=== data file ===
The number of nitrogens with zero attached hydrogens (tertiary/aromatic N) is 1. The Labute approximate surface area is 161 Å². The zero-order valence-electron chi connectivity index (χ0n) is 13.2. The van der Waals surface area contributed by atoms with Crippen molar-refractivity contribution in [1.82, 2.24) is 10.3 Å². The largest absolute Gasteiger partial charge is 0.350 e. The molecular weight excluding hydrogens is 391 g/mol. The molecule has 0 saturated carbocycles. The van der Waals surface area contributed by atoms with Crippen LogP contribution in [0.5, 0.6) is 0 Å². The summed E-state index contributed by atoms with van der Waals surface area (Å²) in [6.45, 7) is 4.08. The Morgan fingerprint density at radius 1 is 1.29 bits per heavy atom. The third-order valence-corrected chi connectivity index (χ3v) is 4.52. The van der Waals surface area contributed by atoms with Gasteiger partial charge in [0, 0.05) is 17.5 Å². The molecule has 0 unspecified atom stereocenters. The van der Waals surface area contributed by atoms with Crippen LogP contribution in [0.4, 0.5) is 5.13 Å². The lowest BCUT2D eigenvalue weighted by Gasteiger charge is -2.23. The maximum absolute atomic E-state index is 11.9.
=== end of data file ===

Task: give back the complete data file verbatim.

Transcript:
The number of nitrogens with zero attached hydrogens (tertiary/aromatic N) is 1. The Labute approximate surface area is 161 Å². The zero-order valence-electron chi connectivity index (χ0n) is 13.2. The van der Waals surface area contributed by atoms with Crippen molar-refractivity contribution in [1.82, 2.24) is 10.3 Å². The largest absolute Gasteiger partial charge is 0.350 e. The molecular weight excluding hydrogens is 391 g/mol. The molecule has 0 saturated carbocycles. The van der Waals surface area contributed by atoms with Crippen LogP contribution in [0.5, 0.6) is 0 Å². The summed E-state index contributed by atoms with van der Waals surface area (Å²) in [6.45, 7) is 4.08. The Morgan fingerprint density at radius 1 is 1.29 bits per heavy atom. The third-order valence-corrected chi connectivity index (χ3v) is 4.52. The van der Waals surface area contributed by atoms with Gasteiger partial charge in [0, 0.05) is 17.5 Å². The molecule has 0 unspecified atom stereocenters. The van der Waals surface area contributed by atoms with Crippen LogP contribution in [0.4, 0.5) is 5.13 Å². The lowest BCUT2D eigenvalue weighted by Gasteiger charge is -2.23. The maximum absolute atomic E-state index is 11.9.